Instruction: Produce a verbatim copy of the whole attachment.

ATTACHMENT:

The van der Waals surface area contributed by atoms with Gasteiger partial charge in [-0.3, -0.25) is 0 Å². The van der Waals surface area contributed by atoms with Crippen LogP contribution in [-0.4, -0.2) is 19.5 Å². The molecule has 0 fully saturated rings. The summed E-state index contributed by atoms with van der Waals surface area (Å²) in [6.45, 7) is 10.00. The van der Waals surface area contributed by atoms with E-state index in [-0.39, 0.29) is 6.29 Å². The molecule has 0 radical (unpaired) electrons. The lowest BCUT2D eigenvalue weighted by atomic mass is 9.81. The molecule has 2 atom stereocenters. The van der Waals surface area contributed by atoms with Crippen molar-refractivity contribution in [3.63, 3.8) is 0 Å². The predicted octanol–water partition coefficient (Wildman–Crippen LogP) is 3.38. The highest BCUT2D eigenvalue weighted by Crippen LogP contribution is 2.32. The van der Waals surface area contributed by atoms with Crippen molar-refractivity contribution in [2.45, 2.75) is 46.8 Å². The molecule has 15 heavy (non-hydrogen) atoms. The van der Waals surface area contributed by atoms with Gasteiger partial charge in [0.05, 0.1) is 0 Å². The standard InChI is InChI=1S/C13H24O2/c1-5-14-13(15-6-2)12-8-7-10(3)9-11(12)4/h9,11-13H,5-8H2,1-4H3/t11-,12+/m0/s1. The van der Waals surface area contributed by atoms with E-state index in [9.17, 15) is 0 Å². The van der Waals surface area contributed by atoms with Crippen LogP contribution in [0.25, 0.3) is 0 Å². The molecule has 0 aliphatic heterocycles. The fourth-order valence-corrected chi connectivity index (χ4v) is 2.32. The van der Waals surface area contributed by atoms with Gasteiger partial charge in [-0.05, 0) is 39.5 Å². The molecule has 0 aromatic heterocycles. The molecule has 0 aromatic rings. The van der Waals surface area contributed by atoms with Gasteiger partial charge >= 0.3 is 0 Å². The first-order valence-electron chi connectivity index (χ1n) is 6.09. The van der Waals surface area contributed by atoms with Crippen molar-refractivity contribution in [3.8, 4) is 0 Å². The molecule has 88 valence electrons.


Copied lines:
The van der Waals surface area contributed by atoms with Gasteiger partial charge in [-0.3, -0.25) is 0 Å². The van der Waals surface area contributed by atoms with Crippen LogP contribution in [-0.4, -0.2) is 19.5 Å². The molecule has 0 fully saturated rings. The summed E-state index contributed by atoms with van der Waals surface area (Å²) in [6.45, 7) is 10.00. The van der Waals surface area contributed by atoms with E-state index in [-0.39, 0.29) is 6.29 Å². The molecule has 0 radical (unpaired) electrons. The lowest BCUT2D eigenvalue weighted by atomic mass is 9.81. The molecule has 2 atom stereocenters. The van der Waals surface area contributed by atoms with Crippen molar-refractivity contribution in [3.63, 3.8) is 0 Å². The predicted octanol–water partition coefficient (Wildman–Crippen LogP) is 3.38. The highest BCUT2D eigenvalue weighted by Crippen LogP contribution is 2.32. The van der Waals surface area contributed by atoms with Crippen molar-refractivity contribution in [2.45, 2.75) is 46.8 Å². The molecule has 15 heavy (non-hydrogen) atoms. The van der Waals surface area contributed by atoms with Gasteiger partial charge in [0.05, 0.1) is 0 Å². The standard InChI is InChI=1S/C13H24O2/c1-5-14-13(15-6-2)12-8-7-10(3)9-11(12)4/h9,11-13H,5-8H2,1-4H3/t11-,12+/m0/s1. The van der Waals surface area contributed by atoms with E-state index in [9.17, 15) is 0 Å². The van der Waals surface area contributed by atoms with Crippen LogP contribution in [0.25, 0.3) is 0 Å². The molecule has 0 aliphatic heterocycles. The fourth-order valence-corrected chi connectivity index (χ4v) is 2.32. The van der Waals surface area contributed by atoms with Gasteiger partial charge in [-0.05, 0) is 39.5 Å². The molecule has 0 aromatic heterocycles. The molecule has 0 aromatic rings. The van der Waals surface area contributed by atoms with Gasteiger partial charge >= 0.3 is 0 Å². The first-order valence-electron chi connectivity index (χ1n) is 6.09. The van der Waals surface area contributed by atoms with Crippen molar-refractivity contribution in [3.8, 4) is 0 Å². The molecule has 88 valence electrons.